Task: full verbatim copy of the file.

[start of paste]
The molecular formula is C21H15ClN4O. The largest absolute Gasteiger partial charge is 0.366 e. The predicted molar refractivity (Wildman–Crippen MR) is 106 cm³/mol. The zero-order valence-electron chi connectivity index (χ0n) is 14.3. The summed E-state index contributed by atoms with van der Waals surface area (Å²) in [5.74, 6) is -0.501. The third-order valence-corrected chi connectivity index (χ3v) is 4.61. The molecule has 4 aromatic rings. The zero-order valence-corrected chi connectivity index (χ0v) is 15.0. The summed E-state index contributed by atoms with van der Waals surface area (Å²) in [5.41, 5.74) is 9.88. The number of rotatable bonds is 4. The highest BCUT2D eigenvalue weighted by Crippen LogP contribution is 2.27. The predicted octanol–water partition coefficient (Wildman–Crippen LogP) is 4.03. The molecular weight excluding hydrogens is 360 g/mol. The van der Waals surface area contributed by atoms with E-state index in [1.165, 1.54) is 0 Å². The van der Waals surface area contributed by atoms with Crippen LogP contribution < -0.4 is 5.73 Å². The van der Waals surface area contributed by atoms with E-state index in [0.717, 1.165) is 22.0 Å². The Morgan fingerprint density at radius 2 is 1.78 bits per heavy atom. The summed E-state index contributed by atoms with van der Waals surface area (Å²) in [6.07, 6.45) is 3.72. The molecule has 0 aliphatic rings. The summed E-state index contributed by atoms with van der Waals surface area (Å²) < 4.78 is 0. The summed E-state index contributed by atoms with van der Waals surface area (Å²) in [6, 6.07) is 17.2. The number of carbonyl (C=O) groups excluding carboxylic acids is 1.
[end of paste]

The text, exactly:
The molecular formula is C21H15ClN4O. The largest absolute Gasteiger partial charge is 0.366 e. The predicted molar refractivity (Wildman–Crippen MR) is 106 cm³/mol. The zero-order valence-electron chi connectivity index (χ0n) is 14.3. The summed E-state index contributed by atoms with van der Waals surface area (Å²) in [5.74, 6) is -0.501. The third-order valence-corrected chi connectivity index (χ3v) is 4.61. The molecule has 4 aromatic rings. The zero-order valence-corrected chi connectivity index (χ0v) is 15.0. The summed E-state index contributed by atoms with van der Waals surface area (Å²) in [5.41, 5.74) is 9.88. The number of rotatable bonds is 4. The highest BCUT2D eigenvalue weighted by Crippen LogP contribution is 2.27. The predicted octanol–water partition coefficient (Wildman–Crippen LogP) is 4.03. The molecular weight excluding hydrogens is 360 g/mol. The van der Waals surface area contributed by atoms with E-state index in [1.165, 1.54) is 0 Å². The van der Waals surface area contributed by atoms with Crippen LogP contribution < -0.4 is 5.73 Å². The van der Waals surface area contributed by atoms with E-state index in [0.717, 1.165) is 22.0 Å². The Morgan fingerprint density at radius 2 is 1.78 bits per heavy atom. The summed E-state index contributed by atoms with van der Waals surface area (Å²) in [6.07, 6.45) is 3.72. The molecule has 0 aliphatic rings. The summed E-state index contributed by atoms with van der Waals surface area (Å²) < 4.78 is 0. The summed E-state index contributed by atoms with van der Waals surface area (Å²) in [6, 6.07) is 17.2. The number of carbonyl (C=O) groups excluding carboxylic acids is 1.